Think of a project as a skyscraper. You have a vision in your head first, and then you need to figure out the tools and processes necessary to complete the job. This is the most difficult stumbling block when it comes to the right project management solutions.
In creating seamless project management, you’ll most likely find yourself asking detrimental questions.
- Do you introduce tools that are robust enough?
- Do you design the ideal processes that culminate with the most effective project management solutions?
- How do you identify the missing pieces that may send the entire project into a downward spiral?
Needless to say, there is much to consider with project management, so keep reading this blog to ensure your projects end with the manifestation of your vision, but first a question…
What does project management mean in terms of business analysis?
As a business analyst, it’s up to you to design what the BA Times calls “the set of tasks and techniques used to work as a liaison among stakeholders to understand the structure, policies, and operations of an organization, and to recommend solutions that enable the organization to meet its goals.”
In a more concise manner of speaking, you design the solution path. A project manager implements that solution, and takes the project from blueprint to reality.
If you’ve been doing business analysis for a while, you know that you have to wear multiple hats. Oftentimes, project manager becomes one of your many roles. To be successful at project management, I recommend a three-pronged approach.
- Apply the knowledge.
Here’s another hat you’ll wear: teacher.
BAs are very frequently tasked with explaining a new process, but really it goes beyond explanation. An effective teacher will always show how the knowledge is applied.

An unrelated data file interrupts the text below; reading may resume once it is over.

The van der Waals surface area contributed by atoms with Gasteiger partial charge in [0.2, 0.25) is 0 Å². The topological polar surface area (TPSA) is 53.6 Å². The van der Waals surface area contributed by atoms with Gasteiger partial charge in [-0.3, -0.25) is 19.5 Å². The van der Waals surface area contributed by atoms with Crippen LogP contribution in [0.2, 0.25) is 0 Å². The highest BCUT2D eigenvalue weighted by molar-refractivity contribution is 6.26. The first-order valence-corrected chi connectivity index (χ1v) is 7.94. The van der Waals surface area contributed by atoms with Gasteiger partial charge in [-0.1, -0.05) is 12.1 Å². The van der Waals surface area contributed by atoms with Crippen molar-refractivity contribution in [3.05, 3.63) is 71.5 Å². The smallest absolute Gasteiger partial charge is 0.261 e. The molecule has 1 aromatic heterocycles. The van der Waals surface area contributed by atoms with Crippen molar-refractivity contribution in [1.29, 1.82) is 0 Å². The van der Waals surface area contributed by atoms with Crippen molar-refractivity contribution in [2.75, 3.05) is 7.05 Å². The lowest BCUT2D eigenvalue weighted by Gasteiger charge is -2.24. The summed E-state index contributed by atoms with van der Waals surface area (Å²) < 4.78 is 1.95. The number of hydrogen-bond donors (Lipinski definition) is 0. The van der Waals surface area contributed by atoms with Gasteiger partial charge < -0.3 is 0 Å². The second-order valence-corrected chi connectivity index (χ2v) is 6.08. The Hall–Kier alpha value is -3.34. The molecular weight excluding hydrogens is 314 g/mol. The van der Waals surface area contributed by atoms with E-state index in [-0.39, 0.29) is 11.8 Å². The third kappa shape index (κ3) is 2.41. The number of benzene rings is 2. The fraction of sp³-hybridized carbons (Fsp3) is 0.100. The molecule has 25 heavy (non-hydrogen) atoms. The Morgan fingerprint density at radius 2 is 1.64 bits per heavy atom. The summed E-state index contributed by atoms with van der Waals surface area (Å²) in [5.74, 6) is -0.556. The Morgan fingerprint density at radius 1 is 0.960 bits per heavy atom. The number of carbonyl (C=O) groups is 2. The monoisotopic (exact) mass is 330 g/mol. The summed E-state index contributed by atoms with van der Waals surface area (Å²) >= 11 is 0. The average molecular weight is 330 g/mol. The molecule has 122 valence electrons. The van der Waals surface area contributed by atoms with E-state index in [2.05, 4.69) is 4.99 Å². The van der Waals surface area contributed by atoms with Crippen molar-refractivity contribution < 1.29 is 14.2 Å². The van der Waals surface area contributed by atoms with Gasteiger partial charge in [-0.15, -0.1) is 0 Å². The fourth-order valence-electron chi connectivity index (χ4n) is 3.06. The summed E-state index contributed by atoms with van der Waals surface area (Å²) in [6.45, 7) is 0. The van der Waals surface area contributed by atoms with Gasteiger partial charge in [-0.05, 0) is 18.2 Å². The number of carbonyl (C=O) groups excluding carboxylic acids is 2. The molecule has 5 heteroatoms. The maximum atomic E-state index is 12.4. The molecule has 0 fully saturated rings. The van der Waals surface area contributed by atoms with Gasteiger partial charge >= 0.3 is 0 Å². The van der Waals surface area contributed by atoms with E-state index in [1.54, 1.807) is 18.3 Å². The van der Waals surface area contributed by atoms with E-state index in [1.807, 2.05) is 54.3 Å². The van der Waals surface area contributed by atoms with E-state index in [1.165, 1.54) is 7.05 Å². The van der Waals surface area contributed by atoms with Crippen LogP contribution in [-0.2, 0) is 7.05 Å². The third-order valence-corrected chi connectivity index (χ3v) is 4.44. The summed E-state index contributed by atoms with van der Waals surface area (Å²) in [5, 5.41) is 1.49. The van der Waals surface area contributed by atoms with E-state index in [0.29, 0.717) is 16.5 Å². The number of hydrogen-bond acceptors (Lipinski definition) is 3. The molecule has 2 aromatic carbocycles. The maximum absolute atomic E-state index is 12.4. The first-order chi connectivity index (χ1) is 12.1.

Once you implement a new technology or process, show them not only what it does and how to use it, but also how and why that particular solution will make their work life a little easier.
- Supply (and explain) the tools.
IT solutions are the most common tools. In project management/business analysis, new technologies must be learned if they are going to be effective. Introduce the tool as a solution, and then explain how it functions. Make this explanation as simple as possible, so that the implementation happens seamlessly.
- Monitor, but don’t micromanage.
Ask anybody with a job about problems at work, and most likely this person will mention micromanaging. Micromanagement makes employees and stakeholders feel as if they’re incapable of doing their jobs. In many cases, micromanagement ensures that employees can’t perform their tasks, because someone else is doing it for them.
To avoid this scenario, encourage questions. Be ready to answer any question that comes your way, and you can monitor your project without issue.
How do you know the questions that stakeholders and employees will ask?
You have to be prepared for every scenario!